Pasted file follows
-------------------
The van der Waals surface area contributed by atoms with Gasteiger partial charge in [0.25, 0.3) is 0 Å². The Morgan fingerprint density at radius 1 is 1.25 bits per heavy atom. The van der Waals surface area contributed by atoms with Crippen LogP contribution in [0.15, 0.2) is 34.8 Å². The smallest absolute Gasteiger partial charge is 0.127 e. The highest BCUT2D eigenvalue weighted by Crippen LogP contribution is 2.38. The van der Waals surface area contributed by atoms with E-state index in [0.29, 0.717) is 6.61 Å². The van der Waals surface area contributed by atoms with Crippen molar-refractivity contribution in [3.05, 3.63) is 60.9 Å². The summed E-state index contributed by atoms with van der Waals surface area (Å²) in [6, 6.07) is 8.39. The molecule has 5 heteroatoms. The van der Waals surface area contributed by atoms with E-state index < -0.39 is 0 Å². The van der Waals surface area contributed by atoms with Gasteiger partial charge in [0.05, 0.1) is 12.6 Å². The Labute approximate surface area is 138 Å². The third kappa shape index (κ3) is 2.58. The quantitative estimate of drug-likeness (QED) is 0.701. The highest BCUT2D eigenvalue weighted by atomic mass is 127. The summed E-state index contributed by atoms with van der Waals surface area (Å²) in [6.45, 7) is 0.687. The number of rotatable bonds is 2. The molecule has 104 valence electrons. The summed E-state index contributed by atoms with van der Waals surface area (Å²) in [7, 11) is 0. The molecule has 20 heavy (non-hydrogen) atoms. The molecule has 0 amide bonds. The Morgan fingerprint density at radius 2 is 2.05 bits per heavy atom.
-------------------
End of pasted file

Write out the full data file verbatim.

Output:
The van der Waals surface area contributed by atoms with Gasteiger partial charge in [0.25, 0.3) is 0 Å². The Morgan fingerprint density at radius 1 is 1.25 bits per heavy atom. The van der Waals surface area contributed by atoms with Crippen LogP contribution in [0.15, 0.2) is 34.8 Å². The smallest absolute Gasteiger partial charge is 0.127 e. The highest BCUT2D eigenvalue weighted by Crippen LogP contribution is 2.38. The van der Waals surface area contributed by atoms with E-state index in [0.29, 0.717) is 6.61 Å². The van der Waals surface area contributed by atoms with Crippen molar-refractivity contribution in [3.05, 3.63) is 60.9 Å². The summed E-state index contributed by atoms with van der Waals surface area (Å²) in [6, 6.07) is 8.39. The molecule has 5 heteroatoms. The van der Waals surface area contributed by atoms with E-state index < -0.39 is 0 Å². The van der Waals surface area contributed by atoms with Gasteiger partial charge in [0.05, 0.1) is 12.6 Å². The Labute approximate surface area is 138 Å². The third kappa shape index (κ3) is 2.58. The quantitative estimate of drug-likeness (QED) is 0.701. The highest BCUT2D eigenvalue weighted by atomic mass is 127. The summed E-state index contributed by atoms with van der Waals surface area (Å²) in [6.45, 7) is 0.687. The number of rotatable bonds is 2. The molecule has 104 valence electrons. The summed E-state index contributed by atoms with van der Waals surface area (Å²) in [7, 11) is 0. The molecule has 20 heavy (non-hydrogen) atoms. The molecule has 0 amide bonds. The Morgan fingerprint density at radius 2 is 2.05 bits per heavy atom.